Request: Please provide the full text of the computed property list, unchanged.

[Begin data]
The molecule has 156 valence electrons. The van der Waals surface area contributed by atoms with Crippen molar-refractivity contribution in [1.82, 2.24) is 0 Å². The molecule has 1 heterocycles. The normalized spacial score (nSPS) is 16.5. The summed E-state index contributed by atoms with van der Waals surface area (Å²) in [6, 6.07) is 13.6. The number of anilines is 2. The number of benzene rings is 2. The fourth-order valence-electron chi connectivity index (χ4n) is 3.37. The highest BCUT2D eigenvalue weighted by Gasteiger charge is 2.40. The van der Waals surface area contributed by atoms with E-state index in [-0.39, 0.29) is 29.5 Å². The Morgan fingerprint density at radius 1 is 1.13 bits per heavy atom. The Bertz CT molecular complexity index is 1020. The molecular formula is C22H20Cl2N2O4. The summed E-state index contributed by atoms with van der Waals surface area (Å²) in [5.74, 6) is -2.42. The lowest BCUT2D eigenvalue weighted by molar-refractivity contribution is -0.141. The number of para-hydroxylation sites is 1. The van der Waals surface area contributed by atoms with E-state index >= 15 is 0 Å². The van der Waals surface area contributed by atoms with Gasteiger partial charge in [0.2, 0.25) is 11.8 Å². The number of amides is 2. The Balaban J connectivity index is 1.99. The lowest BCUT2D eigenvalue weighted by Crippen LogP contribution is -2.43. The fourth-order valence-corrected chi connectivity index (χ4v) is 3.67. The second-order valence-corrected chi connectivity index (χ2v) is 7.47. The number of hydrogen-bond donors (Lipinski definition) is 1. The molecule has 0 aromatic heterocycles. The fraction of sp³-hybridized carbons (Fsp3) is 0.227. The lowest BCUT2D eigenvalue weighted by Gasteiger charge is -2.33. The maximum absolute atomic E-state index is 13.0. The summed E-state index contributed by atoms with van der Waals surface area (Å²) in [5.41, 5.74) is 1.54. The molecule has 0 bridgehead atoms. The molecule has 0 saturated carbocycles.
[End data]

The molecule has 156 valence electrons. The van der Waals surface area contributed by atoms with Crippen molar-refractivity contribution in [1.82, 2.24) is 0 Å². The molecule has 1 heterocycles. The normalized spacial score (nSPS) is 16.5. The summed E-state index contributed by atoms with van der Waals surface area (Å²) in [6, 6.07) is 13.6. The number of anilines is 2. The number of benzene rings is 2. The fourth-order valence-electron chi connectivity index (χ4n) is 3.37. The highest BCUT2D eigenvalue weighted by Gasteiger charge is 2.40. The van der Waals surface area contributed by atoms with E-state index in [-0.39, 0.29) is 29.5 Å². The Morgan fingerprint density at radius 1 is 1.13 bits per heavy atom. The Bertz CT molecular complexity index is 1020. The molecular formula is C22H20Cl2N2O4. The summed E-state index contributed by atoms with van der Waals surface area (Å²) in [5.74, 6) is -2.42. The lowest BCUT2D eigenvalue weighted by molar-refractivity contribution is -0.141. The number of para-hydroxylation sites is 1. The van der Waals surface area contributed by atoms with E-state index >= 15 is 0 Å². The van der Waals surface area contributed by atoms with Gasteiger partial charge in [0.2, 0.25) is 11.8 Å². The number of amides is 2. The Balaban J connectivity index is 1.99. The lowest BCUT2D eigenvalue weighted by Crippen LogP contribution is -2.43. The fourth-order valence-corrected chi connectivity index (χ4v) is 3.67. The second-order valence-corrected chi connectivity index (χ2v) is 7.47. The number of hydrogen-bond donors (Lipinski definition) is 1. The molecule has 0 aromatic heterocycles. The fraction of sp³-hybridized carbons (Fsp3) is 0.227. The lowest BCUT2D eigenvalue weighted by Gasteiger charge is -2.33. The maximum absolute atomic E-state index is 13.0. The summed E-state index contributed by atoms with van der Waals surface area (Å²) in [5.41, 5.74) is 1.54. The molecule has 0 bridgehead atoms. The molecule has 0 saturated carbocycles.